Gabon, a country located in Central Africa, has made significant strides in protecting its oceans and can serve as a blueprint for other countries to follow. The country has designated over 26% of its territorial waters as marine protected areas (MPAs), making it one of the most ambitious marine conservation efforts in the world.
Experts say Gabon’s network of Marine Protected Areas (MPAs) provides a model that could be replicated in many other countries. Gabon has created 20 protected areas since announcing a new MPA network in 2014, increasing protection of Gabonese waters from less than 1% to 26%. The new paper, written by Gabonese policymakers, NGOs, and researchers from the University of Exeter, emphasizes the work’s lessons and their applicability elsewhere.
“A combination of factors made this MPA network possible, but a critical first step was the creation in 2013 by President Ali Bongo Ondimba of a government-led initiative called ‘Gabon Bleu,'” said Dr. Kristian Metcalfe of Exeter’s Penryn Campus in Cornwall.
“This sent out a clear signal that the Gabonese government wanted to develop an MPA network. That ensured all sectors – from government agencies to ocean resource users – were engaged in the planning process, and it gave confidence to external funders and the private sector to support the research that underpins the MPAs.
A combination of factors made this MPA network possible, but a critical first step was the creation in 2013 by President Ali Bongo Ondimba of a government-led initiative called ‘Gabon Bleu.Dr. Kristian Metcalfe
Dr. Emma Stokes, Regional Director of the Wildlife Conservation Society for Central Africa and the Gulf of Guinea, added: “This political will and long-term engagement were critical in establishing a “tipping point” for effective change. Collective action has accelerated progress, and the country has now pledged to protect 30% of its oceans by 2030, as part of the 30×30 pledge.”
Global MPA coverage remains below the 10% target set in 2010, owing in part to slow progress in many low- and middle-income countries. However, a few of these countries, including Gabon, have met or exceeded international land and sea commitments.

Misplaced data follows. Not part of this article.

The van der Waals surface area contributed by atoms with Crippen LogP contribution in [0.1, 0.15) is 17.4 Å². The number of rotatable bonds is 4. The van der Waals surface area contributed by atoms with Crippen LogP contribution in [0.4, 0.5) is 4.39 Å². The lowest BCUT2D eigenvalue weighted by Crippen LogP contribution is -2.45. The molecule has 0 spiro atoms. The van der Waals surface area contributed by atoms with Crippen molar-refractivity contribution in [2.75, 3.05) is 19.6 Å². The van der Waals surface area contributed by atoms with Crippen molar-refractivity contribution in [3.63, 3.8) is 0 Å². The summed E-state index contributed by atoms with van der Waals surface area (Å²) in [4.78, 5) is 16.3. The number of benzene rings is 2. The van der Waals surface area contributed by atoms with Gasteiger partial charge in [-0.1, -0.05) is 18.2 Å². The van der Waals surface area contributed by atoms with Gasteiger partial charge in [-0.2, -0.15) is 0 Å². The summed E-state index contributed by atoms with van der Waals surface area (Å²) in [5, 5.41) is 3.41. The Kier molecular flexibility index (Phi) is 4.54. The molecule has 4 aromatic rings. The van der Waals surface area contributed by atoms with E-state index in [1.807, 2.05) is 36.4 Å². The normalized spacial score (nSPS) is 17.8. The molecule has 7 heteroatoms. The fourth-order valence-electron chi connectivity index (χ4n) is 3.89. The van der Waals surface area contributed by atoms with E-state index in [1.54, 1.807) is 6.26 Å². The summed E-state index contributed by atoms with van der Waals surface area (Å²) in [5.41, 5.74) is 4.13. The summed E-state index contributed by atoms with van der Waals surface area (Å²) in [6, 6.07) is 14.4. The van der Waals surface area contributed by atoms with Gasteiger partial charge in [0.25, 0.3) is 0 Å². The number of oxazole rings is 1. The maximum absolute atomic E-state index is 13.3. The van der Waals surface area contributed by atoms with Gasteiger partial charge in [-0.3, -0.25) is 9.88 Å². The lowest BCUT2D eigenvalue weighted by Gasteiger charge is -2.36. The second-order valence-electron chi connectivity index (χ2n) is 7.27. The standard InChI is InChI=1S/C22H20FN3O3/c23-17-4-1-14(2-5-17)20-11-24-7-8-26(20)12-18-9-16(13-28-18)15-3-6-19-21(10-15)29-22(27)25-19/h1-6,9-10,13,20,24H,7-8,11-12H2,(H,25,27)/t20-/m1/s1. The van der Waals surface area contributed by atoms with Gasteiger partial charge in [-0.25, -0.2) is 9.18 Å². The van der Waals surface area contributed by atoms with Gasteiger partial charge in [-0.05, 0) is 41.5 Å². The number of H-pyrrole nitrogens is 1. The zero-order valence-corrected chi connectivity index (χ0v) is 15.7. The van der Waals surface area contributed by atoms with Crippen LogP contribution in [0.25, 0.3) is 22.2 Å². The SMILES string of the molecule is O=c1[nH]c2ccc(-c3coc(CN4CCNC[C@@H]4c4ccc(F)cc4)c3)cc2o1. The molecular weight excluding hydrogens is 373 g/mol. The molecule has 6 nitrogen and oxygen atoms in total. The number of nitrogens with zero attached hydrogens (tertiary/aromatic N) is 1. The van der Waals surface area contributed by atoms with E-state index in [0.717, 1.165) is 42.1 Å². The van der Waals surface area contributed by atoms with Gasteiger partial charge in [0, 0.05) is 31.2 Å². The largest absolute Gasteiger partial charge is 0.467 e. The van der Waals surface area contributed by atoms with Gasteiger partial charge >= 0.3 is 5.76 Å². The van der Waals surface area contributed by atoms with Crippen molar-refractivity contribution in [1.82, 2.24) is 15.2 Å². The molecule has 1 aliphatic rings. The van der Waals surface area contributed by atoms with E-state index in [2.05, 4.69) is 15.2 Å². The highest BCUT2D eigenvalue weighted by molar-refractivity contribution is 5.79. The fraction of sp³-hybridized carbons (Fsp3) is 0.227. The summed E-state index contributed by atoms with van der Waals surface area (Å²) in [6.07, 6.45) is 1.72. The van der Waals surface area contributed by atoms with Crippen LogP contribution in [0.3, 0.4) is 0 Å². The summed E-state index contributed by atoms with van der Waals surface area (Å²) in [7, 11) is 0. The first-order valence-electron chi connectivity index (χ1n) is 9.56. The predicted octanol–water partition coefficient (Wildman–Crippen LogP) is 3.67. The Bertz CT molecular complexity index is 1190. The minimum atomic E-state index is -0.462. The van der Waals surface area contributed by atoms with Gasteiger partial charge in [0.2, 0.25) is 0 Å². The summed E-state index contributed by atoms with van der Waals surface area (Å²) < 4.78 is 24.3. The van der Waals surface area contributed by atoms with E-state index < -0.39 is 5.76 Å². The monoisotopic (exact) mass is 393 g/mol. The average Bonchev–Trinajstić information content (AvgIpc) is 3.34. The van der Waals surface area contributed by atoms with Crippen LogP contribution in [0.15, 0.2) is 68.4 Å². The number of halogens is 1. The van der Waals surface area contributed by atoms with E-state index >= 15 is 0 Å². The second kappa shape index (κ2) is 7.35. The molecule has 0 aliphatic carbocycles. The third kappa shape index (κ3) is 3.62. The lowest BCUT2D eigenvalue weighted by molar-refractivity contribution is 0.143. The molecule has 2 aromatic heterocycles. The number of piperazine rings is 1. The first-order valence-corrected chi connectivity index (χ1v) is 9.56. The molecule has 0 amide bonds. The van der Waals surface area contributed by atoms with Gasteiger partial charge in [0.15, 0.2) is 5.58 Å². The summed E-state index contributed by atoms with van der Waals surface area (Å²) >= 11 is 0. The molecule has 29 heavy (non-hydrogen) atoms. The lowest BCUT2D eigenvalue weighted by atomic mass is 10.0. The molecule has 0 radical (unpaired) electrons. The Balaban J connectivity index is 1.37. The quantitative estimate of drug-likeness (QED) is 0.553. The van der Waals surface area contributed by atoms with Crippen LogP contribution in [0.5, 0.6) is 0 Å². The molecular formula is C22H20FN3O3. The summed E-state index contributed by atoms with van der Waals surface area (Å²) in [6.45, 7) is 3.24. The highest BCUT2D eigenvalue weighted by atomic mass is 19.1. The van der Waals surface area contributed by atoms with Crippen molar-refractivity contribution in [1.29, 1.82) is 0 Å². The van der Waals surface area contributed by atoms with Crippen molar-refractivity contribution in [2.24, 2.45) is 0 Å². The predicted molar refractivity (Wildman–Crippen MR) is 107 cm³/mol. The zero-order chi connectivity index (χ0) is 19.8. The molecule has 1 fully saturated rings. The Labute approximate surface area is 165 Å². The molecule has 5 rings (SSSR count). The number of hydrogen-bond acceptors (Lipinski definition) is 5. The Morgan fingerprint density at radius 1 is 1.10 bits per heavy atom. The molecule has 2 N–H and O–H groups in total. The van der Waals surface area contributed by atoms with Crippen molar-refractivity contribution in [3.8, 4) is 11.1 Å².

The MPAs are based on detailed evidence, resulting in an inter-connected network tailored to protect important habitats, as well as globally important populations of sea turtles and marine mammals, with protected zones extending from north to south, and from coastal waters to 200 nautical miles offshore.
The new paper argues that lessons from Gabon can be used to inform Post-2020 global biodiversity commitments and implementation. It suggests a four-step approach for countries and donors:
- Governments must strengthen and sustain their research and implementation capacities, ensuring that scientific evidence underpins policy decisions.
- Countries should make public pledges on marine conservation goals in order to demonstrate their commitment to the international community and potential donors.
- The conservation community should respond by assisting in the establishment or strengthening of the country’s environmental agencies, either directly or through international organizations if financial safeguards are inadequate.
- Each implementation agency should take the lead in developing national marine conservation frameworks, collaborating with stakeholders and donors to create plans that are ambitious but politically feasible, combining top-down initiatives as much as possible with bottom-up approaches.
The national parks agency, ANPN, led critical implementation work in Gabon. “We learned from the process that resulted in the creation of Gabon’s terrestrial national parks by Omar Bongo in 2007 and were able to provide the scientific and legal framework to make President Ali Bongo Ondimba’s vision for a sustainable blue economy a reality,” said Professor Lee White, Gabon’s Minister of Forests, Oceans, Environment, and Climate Change and former Executive Secretary (head) of ANPN.
“By scaling conservation and fisheries management measures across the entirety of its EEZ, Gabon has made significant steps to ensure the long-term persistence of its marine biodiversity and fisheries resources, and should be celebrated as a global exemplar,” said Professor Brendan Godley of the University of Exeter.
Other countries can learn from Gabon’s success by prioritizing marine conservation efforts and working in partnership with conservation organizations and local communities to create MPAs and combat illegal fishing. By taking these steps, countries can help protect their oceans and the critical habitats and species that depend on them.